“Ow! Kate! That hurts! Jim! Help!”
Jim had less than a second to revel in the sight of a man the size of Willard terrified by a woman the size of Kate before Mutt burst out of the undergrowth, mistook the attempted homicide for a game and romped around the three of them, barking madly while trying to catch the first available hem in her teeth.
At this point Jim, tired of feeling like base in a game of kick-the-can, grabbed Kate and Willard by the scruffs of their necks and held them apart as far as his arms would stretch. If he’d been an inch shorter, he wouldn’t have been able to pull it off with near as much aplomb. “All right, you two, knock it off.”
Kate kicked out with her right foot in reply, which would have connected in a meaningful way with Jim’s left knee had he not moved it smartly out of range just in time. It threw him off balance, though, and Kate wriggled free and was on Willard before Jim could recover. She had Willard flat on the ground, her hands at Willard’s throat and a knee in Willard’s balls. Mutt divined that this was not a game after all and added her two cents’ worth with snaps and snarls that came entirely too close to Willard’s left ear for anyone’s comfort. Willard was bawling, eyes squeezed shut, mouth wide open, face wet with a river of tears, shoulders shaking with big sloppy sobs. “I confess, I confess! Jesus, Jim, couldja please just arrest me? Please?”
“Oh, for God’s sake.” Kate let him go in disgust and rose to her feet, brushing snow from her pants. “Get up, you big baby. I didn’t hurt you.”
His eyes rolled toward Mutt, whose head was sunk beneath her shoulder blades, her impressive canines bared in a manner that could only be described as distinctly unfriendly. It was a sight made even scarier by the bloodstains and the ptarmigan feathers adhering to her muzzle, remnants of the lunch she had just finished in the next spruce copse over.
Kate made an impatient sound. “Mutt,” she said.
“Graar,” Mutt said to Willard, conveying a wealth of meaning in one syllable, and trotted more or less obediently to Kate’s side, where she received a compensatory scratch behind her ears in lieu of bloodshed, always Mutt’s preference.
Jim stretched out a hand to haul Willard to his feet for what they both sincerely hoped was the last time. Willard gulped down a sob, smeared tears and snot across his face with his shirtsleeve, and said in a plaintive voice, “Couldja guys help me find Anakin before we go to jail? Please?”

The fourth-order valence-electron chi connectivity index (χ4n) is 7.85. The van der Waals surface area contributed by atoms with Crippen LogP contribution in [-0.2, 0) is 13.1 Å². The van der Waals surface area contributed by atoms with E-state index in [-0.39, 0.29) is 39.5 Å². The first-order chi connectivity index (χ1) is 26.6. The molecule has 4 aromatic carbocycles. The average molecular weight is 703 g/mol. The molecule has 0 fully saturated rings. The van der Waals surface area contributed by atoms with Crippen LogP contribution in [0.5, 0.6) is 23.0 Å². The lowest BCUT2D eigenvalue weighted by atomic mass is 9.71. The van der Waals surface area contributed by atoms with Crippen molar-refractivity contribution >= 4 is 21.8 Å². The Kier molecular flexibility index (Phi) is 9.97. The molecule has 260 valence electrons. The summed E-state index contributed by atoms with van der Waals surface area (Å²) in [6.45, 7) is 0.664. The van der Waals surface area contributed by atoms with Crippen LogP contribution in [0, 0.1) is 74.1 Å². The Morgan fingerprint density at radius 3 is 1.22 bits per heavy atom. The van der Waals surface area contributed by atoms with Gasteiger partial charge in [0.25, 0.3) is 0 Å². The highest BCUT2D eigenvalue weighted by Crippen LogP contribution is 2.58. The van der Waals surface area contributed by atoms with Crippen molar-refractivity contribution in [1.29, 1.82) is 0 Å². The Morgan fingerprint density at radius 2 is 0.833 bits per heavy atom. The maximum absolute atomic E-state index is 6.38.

The state trooper building in Niniltna was so new, it squeaked. In a rare decision of foresight and wisdom, the state had built it on a five-acre lot next to the Niniltna Native Association building, whose authority rolled downhill to embrace the post and whose chairman, Billy Mike, was known to Park rats as a law-and-order kind of guy. The post was a solid structure, an unthreateningly bland beige square divided into fourths, a front office, Jim’s office, an interview room, and the jail, two cells big enough for a bunk and a toilet each.
Willard, Anakin tucked safely back in his shirt pocket, scooted inside and turned to watch closely as Jim locked the cell door behind him. He wrapped his meaty hands around the bars and gave them a shake. The door trembled but held. He appeared reassured, and looked at Jim, his dark brown eyes still wide. They were set far apart, giving him a fey, elfin look. It was a look seen all too often in Bush Alaska. “Kate’s crazy, Jim,” he said.
“Tell me about it,” Jim said.
“Yeah, I heard you got a thing going with her.” Willard’s expression approached something like awe. “Man. You must have some kinda death wish.”
“Ain’t got no thing,” Jim said, and he might have closed the door to the cells a little more firmly than absolutely necessary.
Kate was pacing his office, fuming. Mutt had wedged herself into a corner, her tail tucked safely behind her and her front paws as far back as she could get them.
Kate rounded on Jim as he came in. “You’re going to throw the book at him this time, Chopin.”
Jim sat behind his desk, shoulders very square and correct. He turned on his computer and clicked on the icon that brought up the right form. “I’m going to charge him with theft in the third degree—”
He waited out the expected eruption and continued unhurriedly. “Theft in the third degree if the value of property is between fifty and five hundred dollars. Even at third degree I’m pushing the envelope here. I know Mac Devlin’s charging three seventy-five a gallon for fuel oil, but I doubt if Willard was able to pump fifty gallons before you mugged him.”
Kate called Willard’s legitimacy into serious question and then started in on his friends.
Again, Jim waited her out. He was prepared to be patient, for two reasons. One, there was no Alaska statute for Crimes Against Auntie, which was what Kate really wanted Willard charged with. Two, it had never done anyone a bit of good to try to match Kate Shugak in either volume or vituperation. The wisest course—he winced when she kicked one of the visitors’ chairs across the room—was to wait her out.